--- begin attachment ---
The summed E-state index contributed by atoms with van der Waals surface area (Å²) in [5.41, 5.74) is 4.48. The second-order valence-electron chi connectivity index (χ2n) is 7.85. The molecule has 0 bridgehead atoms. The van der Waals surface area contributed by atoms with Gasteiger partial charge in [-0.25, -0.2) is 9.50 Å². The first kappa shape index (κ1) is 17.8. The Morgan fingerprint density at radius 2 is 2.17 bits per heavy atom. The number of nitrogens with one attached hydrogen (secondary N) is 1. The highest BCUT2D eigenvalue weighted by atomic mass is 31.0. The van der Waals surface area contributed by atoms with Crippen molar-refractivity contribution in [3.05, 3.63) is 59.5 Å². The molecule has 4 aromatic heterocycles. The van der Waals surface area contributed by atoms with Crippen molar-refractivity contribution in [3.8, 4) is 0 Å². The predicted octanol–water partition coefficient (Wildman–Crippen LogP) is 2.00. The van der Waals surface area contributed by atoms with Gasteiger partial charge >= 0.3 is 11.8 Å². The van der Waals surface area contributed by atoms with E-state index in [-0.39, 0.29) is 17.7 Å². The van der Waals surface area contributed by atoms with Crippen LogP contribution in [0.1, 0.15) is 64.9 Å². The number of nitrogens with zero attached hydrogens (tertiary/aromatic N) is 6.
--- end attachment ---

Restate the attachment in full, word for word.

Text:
The summed E-state index contributed by atoms with van der Waals surface area (Å²) in [5.41, 5.74) is 4.48. The second-order valence-electron chi connectivity index (χ2n) is 7.85. The molecule has 0 bridgehead atoms. The van der Waals surface area contributed by atoms with Gasteiger partial charge in [-0.25, -0.2) is 9.50 Å². The first kappa shape index (κ1) is 17.8. The Morgan fingerprint density at radius 2 is 2.17 bits per heavy atom. The number of nitrogens with one attached hydrogen (secondary N) is 1. The highest BCUT2D eigenvalue weighted by atomic mass is 31.0. The van der Waals surface area contributed by atoms with Crippen molar-refractivity contribution in [3.05, 3.63) is 59.5 Å². The molecule has 4 aromatic heterocycles. The van der Waals surface area contributed by atoms with Crippen molar-refractivity contribution in [3.8, 4) is 0 Å². The predicted octanol–water partition coefficient (Wildman–Crippen LogP) is 2.00. The van der Waals surface area contributed by atoms with Gasteiger partial charge >= 0.3 is 11.8 Å². The van der Waals surface area contributed by atoms with E-state index in [-0.39, 0.29) is 17.7 Å². The van der Waals surface area contributed by atoms with Crippen LogP contribution in [0.1, 0.15) is 64.9 Å². The number of nitrogens with zero attached hydrogens (tertiary/aromatic N) is 6.